As the research paper deadlines loom large, so do those hours spent checking for plagiarism and cheating.
Here are some great tools to help:
The latest from Richard Byrne’s blog is PaperRater. The nice thing about this site is that it’s free and it’s marketed toward the students. I tested it and it rated my sample paper on a number of points: Originality, Spelling & Grammar, Sophistication of vocabulary, Word choice, and style. This is a simple, easy to use tool–I would have students submit their paper prior to handing it in to be graded.
Plagium is another free online tool. Simply cut and paste the questionable text into the window and it will check your report. If plagiarism is evident, a chart will show up with red dots to indicate the severity of the plagiarism. A list is also given of web sites that include the plagiarized text. I have yet to test this with databases, but it works well with online copying.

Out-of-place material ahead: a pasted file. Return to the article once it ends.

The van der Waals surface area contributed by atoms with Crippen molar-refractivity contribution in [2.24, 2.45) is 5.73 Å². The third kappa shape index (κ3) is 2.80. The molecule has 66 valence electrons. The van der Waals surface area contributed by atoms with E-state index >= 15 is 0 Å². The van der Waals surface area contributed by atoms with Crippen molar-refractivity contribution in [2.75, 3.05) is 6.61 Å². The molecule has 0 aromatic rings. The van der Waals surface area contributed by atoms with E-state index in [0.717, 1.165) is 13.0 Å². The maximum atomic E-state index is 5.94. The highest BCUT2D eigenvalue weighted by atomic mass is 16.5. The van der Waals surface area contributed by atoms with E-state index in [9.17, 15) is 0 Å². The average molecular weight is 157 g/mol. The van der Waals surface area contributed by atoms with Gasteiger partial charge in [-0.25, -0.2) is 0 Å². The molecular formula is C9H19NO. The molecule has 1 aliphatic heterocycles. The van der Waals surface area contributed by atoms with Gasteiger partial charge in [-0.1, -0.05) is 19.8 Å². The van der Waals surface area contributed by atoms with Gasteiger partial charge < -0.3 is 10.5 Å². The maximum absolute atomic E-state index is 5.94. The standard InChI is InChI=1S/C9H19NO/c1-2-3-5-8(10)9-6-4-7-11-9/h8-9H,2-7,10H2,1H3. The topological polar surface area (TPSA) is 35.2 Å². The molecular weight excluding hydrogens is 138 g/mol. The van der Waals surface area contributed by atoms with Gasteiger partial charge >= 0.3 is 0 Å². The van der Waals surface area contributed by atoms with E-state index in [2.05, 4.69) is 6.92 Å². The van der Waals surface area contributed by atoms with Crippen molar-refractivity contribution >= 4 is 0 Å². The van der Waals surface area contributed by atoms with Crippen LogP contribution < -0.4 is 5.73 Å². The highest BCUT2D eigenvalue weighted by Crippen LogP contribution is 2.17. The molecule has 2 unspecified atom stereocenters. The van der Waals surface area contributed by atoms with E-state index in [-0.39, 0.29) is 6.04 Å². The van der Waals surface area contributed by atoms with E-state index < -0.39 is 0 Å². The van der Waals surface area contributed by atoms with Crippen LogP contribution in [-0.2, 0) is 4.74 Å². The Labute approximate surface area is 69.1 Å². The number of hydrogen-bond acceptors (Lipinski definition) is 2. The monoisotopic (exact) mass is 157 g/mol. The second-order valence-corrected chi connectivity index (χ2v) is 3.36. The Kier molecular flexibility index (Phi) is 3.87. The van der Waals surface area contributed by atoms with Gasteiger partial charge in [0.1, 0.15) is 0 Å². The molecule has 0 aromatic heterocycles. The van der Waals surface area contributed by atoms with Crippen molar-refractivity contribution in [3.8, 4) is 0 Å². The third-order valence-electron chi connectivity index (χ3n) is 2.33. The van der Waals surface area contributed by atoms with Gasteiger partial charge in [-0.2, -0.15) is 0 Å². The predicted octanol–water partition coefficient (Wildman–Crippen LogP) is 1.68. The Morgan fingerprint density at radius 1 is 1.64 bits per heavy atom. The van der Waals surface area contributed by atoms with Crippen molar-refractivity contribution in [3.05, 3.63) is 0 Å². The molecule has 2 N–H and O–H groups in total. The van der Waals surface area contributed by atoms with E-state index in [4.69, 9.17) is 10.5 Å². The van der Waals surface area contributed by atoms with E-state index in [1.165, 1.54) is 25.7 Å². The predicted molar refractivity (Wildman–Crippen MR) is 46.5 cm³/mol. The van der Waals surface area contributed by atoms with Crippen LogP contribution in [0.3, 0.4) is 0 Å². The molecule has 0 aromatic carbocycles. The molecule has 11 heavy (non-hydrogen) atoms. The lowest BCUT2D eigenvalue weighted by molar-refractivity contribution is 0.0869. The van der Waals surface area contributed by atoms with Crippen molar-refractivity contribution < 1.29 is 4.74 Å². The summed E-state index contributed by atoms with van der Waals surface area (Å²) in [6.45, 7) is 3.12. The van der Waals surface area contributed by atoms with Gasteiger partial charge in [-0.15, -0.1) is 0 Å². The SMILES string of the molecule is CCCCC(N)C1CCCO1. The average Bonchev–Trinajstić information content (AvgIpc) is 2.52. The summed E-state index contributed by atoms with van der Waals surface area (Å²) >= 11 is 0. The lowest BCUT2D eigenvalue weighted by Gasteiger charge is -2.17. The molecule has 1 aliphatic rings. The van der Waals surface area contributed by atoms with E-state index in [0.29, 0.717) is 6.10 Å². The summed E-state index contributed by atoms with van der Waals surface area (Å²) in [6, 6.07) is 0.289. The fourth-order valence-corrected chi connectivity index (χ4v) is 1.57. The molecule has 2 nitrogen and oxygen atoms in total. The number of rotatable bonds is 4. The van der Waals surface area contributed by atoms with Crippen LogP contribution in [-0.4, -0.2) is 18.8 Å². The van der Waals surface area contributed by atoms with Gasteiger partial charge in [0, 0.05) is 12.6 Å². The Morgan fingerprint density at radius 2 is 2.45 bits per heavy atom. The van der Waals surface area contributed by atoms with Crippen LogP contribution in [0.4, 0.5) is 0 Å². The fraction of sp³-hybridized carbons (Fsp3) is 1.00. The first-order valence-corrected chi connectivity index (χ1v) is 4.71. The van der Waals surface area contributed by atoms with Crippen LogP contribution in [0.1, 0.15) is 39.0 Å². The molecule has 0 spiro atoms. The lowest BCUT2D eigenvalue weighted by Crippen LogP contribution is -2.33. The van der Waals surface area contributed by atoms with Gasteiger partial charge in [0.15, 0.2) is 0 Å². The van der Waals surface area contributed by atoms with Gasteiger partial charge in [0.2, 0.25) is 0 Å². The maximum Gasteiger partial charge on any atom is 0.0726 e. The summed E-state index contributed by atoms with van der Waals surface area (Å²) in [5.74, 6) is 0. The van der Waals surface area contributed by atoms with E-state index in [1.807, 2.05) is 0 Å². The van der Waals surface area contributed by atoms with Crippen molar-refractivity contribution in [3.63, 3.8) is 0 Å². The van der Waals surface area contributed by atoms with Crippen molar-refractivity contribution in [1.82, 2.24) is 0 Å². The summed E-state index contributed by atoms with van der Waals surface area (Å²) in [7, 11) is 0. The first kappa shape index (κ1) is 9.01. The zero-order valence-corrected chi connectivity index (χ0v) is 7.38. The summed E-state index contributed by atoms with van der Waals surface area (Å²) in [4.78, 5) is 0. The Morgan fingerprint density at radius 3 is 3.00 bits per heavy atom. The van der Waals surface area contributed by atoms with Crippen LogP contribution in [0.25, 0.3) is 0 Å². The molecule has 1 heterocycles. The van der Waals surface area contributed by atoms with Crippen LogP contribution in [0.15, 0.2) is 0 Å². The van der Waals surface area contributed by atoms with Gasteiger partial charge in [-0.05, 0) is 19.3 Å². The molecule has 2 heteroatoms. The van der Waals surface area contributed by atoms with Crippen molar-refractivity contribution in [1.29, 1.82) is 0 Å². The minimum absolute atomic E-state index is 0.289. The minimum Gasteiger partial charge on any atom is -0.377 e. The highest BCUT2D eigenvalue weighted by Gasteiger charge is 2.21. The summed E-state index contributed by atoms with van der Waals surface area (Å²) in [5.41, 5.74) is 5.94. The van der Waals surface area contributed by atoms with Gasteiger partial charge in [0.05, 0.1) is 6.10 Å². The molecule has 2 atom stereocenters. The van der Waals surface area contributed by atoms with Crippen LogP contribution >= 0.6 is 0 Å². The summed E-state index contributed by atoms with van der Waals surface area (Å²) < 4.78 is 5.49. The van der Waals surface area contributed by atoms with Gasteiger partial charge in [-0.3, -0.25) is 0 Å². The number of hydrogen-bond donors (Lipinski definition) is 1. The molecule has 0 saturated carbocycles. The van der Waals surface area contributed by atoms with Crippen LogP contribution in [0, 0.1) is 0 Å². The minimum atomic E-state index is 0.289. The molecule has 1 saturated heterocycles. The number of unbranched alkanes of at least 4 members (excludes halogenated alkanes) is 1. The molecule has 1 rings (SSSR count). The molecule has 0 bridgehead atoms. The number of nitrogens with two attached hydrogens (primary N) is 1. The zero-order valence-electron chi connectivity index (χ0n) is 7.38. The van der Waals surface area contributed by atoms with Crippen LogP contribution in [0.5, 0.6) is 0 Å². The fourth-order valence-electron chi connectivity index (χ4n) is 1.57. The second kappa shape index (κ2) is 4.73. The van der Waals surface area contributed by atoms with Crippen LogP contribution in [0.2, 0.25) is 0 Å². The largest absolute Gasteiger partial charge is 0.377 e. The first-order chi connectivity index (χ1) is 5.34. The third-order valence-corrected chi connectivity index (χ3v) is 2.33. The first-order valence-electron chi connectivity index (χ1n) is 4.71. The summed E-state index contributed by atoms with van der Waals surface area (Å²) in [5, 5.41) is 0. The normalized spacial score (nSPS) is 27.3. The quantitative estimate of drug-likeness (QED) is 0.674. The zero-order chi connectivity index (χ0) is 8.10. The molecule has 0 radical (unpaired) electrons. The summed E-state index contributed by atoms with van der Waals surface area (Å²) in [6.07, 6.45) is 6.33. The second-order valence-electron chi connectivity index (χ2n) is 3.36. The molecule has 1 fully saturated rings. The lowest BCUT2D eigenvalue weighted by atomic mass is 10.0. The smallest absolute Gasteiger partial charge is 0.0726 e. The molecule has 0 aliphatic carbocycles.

DocCop is another that you need to register for and this program takes itself very seriously. Once you sign up they email you a link. You can then submit your paper, and the report is emailed to you. The nice thing about this is that a teacher can opt to have the students email all reports to the teacher’s email rather than to the student, which can increase accountability.
The Plagiarism Checker is less specific. It takes chunks of the text and identifies problem areas as “possible plagiarism” clicking on this linked text will bring up web sites from which the text was most likely copied.
Another is Plagiarism Detect. I signed up for this one, but it seemed to immediately want money. The 15-day free trial requires a download, but they promise special discounts for educators in the future. It includes a Microsoft plug-in to help with plagiarism as you type, but as this does not qualify as a web 2.0 tool, I leave it up to you, the reader, to decide for yourself.